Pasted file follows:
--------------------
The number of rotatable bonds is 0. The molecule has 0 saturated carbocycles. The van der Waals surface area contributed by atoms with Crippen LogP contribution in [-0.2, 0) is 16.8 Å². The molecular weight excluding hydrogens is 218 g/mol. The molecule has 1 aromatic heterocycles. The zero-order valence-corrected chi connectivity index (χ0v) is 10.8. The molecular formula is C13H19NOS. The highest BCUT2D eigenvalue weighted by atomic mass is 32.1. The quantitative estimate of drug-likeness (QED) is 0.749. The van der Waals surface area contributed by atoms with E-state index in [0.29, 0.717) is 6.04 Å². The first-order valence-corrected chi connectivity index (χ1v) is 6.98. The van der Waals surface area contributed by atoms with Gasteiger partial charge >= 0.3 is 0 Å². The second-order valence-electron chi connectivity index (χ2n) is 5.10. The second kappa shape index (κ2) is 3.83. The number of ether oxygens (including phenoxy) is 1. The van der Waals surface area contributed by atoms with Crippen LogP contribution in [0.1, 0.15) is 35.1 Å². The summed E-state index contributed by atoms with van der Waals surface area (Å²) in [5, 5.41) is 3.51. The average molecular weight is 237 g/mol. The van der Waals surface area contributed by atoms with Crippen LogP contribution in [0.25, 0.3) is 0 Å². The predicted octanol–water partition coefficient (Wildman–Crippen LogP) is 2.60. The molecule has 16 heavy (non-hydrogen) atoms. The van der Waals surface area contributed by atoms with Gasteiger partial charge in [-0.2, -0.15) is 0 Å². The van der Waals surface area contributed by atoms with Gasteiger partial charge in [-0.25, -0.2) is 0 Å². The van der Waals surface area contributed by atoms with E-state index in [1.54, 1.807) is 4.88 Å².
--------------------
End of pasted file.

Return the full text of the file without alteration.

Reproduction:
The number of rotatable bonds is 0. The molecule has 0 saturated carbocycles. The van der Waals surface area contributed by atoms with Crippen LogP contribution in [-0.2, 0) is 16.8 Å². The molecular weight excluding hydrogens is 218 g/mol. The molecule has 1 aromatic heterocycles. The zero-order valence-corrected chi connectivity index (χ0v) is 10.8. The molecular formula is C13H19NOS. The highest BCUT2D eigenvalue weighted by atomic mass is 32.1. The quantitative estimate of drug-likeness (QED) is 0.749. The van der Waals surface area contributed by atoms with E-state index in [0.29, 0.717) is 6.04 Å². The first-order valence-corrected chi connectivity index (χ1v) is 6.98. The van der Waals surface area contributed by atoms with Gasteiger partial charge >= 0.3 is 0 Å². The second-order valence-electron chi connectivity index (χ2n) is 5.10. The second kappa shape index (κ2) is 3.83. The number of ether oxygens (including phenoxy) is 1. The van der Waals surface area contributed by atoms with Crippen LogP contribution in [0.1, 0.15) is 35.1 Å². The summed E-state index contributed by atoms with van der Waals surface area (Å²) in [5, 5.41) is 3.51. The average molecular weight is 237 g/mol. The van der Waals surface area contributed by atoms with Crippen LogP contribution in [0.25, 0.3) is 0 Å². The predicted octanol–water partition coefficient (Wildman–Crippen LogP) is 2.60. The molecule has 16 heavy (non-hydrogen) atoms. The van der Waals surface area contributed by atoms with Gasteiger partial charge in [-0.2, -0.15) is 0 Å². The van der Waals surface area contributed by atoms with Gasteiger partial charge in [-0.25, -0.2) is 0 Å². The van der Waals surface area contributed by atoms with E-state index in [1.54, 1.807) is 4.88 Å².